We have included a text only link on the web site, which enables all users to view all of the web site pages in high contrast and without graphics and pictures.

Access Keys

The following access keys are defined for this site, based on the Government access keys standard:

0 - Accessibility help pages, including access key details
1 - Home page
2 - A to Z
3 - Site map
4 - Search
8 - Terms and Conditions

How to use access keys

Hold down the "alt" key and press the shortcut key.

For Microsoft Internet Explorer versions 5 and 6 you also then need to press the "enter" key."

Media players

Real One player for Windows (External link, opens new window) - this is a free to download)

Real One player for Mac OSX (External link, opens new window) - this is a free to download)

Audio files

What is MP3?

MP3 is a digital music/audio format which allows CD tracks to be reduced to around a tenth of their normal size without a significant loss of quality. This means that it's become practical to make audio available for download over the internet as download times have been drastically cut.

MP3 strips out a lot of the information recorded in audio that our ears aren't able to hear to reduce the file size.

How to play MP3s

Audio files on this website should play automatically on your computer, if you are having problems, MP3s can be played using programs like:


GIS Inclusion

How it works:

The mapping page allows users to view data layers such as Tree Preservation Orders or Information Centres that the National Park Authority has created on its’ Geographic Information System (GIS). Use the tools to zoom and pan the map to retrieve information about the data on display.

How do I find my area or object of interest?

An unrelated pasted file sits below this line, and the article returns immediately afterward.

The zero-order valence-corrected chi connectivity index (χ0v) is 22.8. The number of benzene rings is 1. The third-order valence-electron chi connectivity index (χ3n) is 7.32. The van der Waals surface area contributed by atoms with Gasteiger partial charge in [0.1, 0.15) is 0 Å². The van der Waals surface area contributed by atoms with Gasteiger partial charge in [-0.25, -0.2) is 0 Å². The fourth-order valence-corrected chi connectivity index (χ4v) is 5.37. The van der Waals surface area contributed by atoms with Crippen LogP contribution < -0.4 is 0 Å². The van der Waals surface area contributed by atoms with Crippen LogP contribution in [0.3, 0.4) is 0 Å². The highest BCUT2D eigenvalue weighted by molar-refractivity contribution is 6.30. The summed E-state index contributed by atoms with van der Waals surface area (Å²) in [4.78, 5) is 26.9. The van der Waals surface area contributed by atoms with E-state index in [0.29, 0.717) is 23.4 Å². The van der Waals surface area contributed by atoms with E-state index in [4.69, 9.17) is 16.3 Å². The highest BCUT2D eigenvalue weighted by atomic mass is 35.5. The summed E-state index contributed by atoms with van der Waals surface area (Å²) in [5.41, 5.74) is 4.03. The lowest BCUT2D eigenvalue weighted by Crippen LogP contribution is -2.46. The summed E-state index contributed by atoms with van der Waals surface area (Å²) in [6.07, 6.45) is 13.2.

Find locations on Dartmoor by using the box marked “Search in layer” and choose “Places”. Next, type in a placename or postcode (with no spaces) in the “Search” box. Finally, press the “Go” button and the relevant map will be displayed. Other layers, such as Tree Preservation Orders can be searched upon by changing the name in the “Search in layer” box and then typing the value you want to search for in the “Search” box.

How do I change the map display?

You may “fine tune” the map display by choosing any of the arrows around the edge of the map window to move in that direction. Choosing the + or – buttons and then clicking in the map window will make the map smaller or larger as required. Finally, an approximate map scale can be chosen from a list by using the “Approx scale” drop down arrow.

How do I retrieve information on the map display?

Each map layer contains additional information to its geographic location. Find out the reference number of a Tree Preservation Order, or the opening times of an Information Centre by pressing the “i” button and then click on the point or area of interest.

What do the symbols and colours mean?

Each map contains an interactive key (or legend) which can be displayed at any time by choosing the “View Key” link at the bottom of the map page. Close the key window by pressing the “Close Window” link.

All mapping is based on data supplied by the Ordnance Survey and is subject to crown copyright. Please note that these maps are intended for identification purposes only and should not be submitted for planning applications or any other scaling or official documentation.

For further help and information, please contact us.

Dartmoor National Park Authority strives to meet the needs of computer users with visual impairment or other conditions that limit accessibility. Due to the graphics-intensive nature of the site, this geographic information cannot be presented in an accessible format. If you would like assistance with this please contact David Partridge, GIS Officer at

Recaptcha problems

Form failed
Sorry, but the form hasn't been sent as you didn't type the words correctly in the bottom Recaptcha box.

What must I type?Please enter the words you see in the box, using lower and upper case and separated by a space. For example Blue SKY. You can click the reload button under the distorted words to load alternatives.

Why must I type these in?So we know you're a human and not an automated program trying to send us unsolicited or malicious emails.

I can't see the words. What should I do?Please click the audio button to hear a set of digits that can be entered instead of the visually displayed words.

Helping bring the past to the futureThe words you see are from old texts which can be difficult for computers to process. By entering the words you are helping to digitize texts and make them more accessible to the world.

Page last updated: 09 Dec 2010